Google, Brands and the Bottom

There are two areas that are critical for Google’s growth: the top and the bottom. That is: the Fortune 1000 and the millions of SMBs who spend $5K to $15K per year on marketing.

Yesterday, this widely cited piece in ClickZ, Brand Advertisers Bash Google Ad Serving Policies, discussed agency and marketer frustrations with Google AdSense and its unwillingness to allow third-party ad serving and managment tools for use with with AdSense.

And then there was this article, Google’s halo dims for some e-tailers, which appeared on CNNMoney and is about the rising cost of keywords and clicks. There’s been a fair amount of coverage in the last couple months about the rising price of keywords and its potential impact on marketers.

Google can thus no longer rely entirely on the traditional “direct response” marketers to drive growth. Indeed, on some level, the effort to attract brands into search is at odds retaining DR marketers. (This is a very crude juxtaposition, I realize.) Direct response marketers and traffic arbitrageurs will always by search. Maintaining growth is the issue.

Google bought YouTube for many reasons, one of which was to have a strong vehicle for brand advertisers (it’s expanding video on its AdSense network for the same reason). Google also expanded its New York offices to be nearer to ad agencies that control brand marketing budgets for the Fortune 1000.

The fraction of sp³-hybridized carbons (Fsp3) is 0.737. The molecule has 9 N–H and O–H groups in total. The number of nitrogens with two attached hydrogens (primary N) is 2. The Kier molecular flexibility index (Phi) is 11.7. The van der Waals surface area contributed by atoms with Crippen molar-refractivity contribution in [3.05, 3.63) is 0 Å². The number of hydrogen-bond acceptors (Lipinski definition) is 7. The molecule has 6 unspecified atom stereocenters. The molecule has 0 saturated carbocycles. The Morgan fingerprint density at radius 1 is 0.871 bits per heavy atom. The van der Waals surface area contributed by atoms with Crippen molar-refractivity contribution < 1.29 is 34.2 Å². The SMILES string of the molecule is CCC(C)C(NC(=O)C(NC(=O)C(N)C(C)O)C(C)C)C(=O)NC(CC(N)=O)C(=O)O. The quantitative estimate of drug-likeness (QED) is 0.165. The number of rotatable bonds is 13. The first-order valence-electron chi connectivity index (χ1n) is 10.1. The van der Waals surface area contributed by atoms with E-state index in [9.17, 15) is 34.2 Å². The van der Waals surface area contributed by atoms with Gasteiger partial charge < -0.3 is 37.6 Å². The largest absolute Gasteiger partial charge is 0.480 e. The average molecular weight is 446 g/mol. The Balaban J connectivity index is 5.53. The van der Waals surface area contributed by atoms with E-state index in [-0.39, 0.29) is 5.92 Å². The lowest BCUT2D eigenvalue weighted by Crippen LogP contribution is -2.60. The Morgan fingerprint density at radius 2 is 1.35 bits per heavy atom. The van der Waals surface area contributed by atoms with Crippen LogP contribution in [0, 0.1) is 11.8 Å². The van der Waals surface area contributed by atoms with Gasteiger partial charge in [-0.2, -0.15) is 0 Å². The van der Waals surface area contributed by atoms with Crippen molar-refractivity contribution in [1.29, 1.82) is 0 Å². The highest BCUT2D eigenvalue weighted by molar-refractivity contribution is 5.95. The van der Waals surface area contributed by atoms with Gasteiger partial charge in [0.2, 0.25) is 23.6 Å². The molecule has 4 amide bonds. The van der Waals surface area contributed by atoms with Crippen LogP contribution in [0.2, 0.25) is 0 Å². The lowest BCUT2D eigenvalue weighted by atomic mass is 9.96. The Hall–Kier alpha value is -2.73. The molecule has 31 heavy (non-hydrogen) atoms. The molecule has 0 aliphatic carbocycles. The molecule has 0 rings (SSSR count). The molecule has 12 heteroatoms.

Simultaneously Google needs to expand its reach into the small business market and is mulling ways to do that. One bold and creative channel relationship the company developed was with Intuit. The “phase I” integration of AdWords into QuickBooks is crude but it will get much better and easier for SMBs to use.

But Google is also busy on several other fronts in trying to bring more SMBs into paid search. The challenges of penetrating the small business market are well documented. Nonetheless it’s where the volume (98%+) of US businesses are. So Google will continue to find creative ways to acquire SMB advertisers without building a large, direct channel. Indirectly, Google is also the beneficiary of lots of third-party Internet marketing efforts toward SMBs.

Google “owns” paid search but it doesn’t own the advertiser. There are many alternatives for brands (Yahoo! and MySpace among others); and yellow pages, newspapers and others seek to gain or maintain control of the SMB market as they come online.

So as the company moves into the next phase of its development it faces tough challenges at both the top and the bottom of the marketing food chain. Given its seer girth and brand strength it will have success in growing the advertiser base. The question is how much and how fast?

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One Response to “Google, Brands and the Bottom”

  1. Allen Says:

    After today, it appears that Salesforce and Google are even tighter. I’m looking forward to what this new JV between them is going to do for PPC and online advertising.

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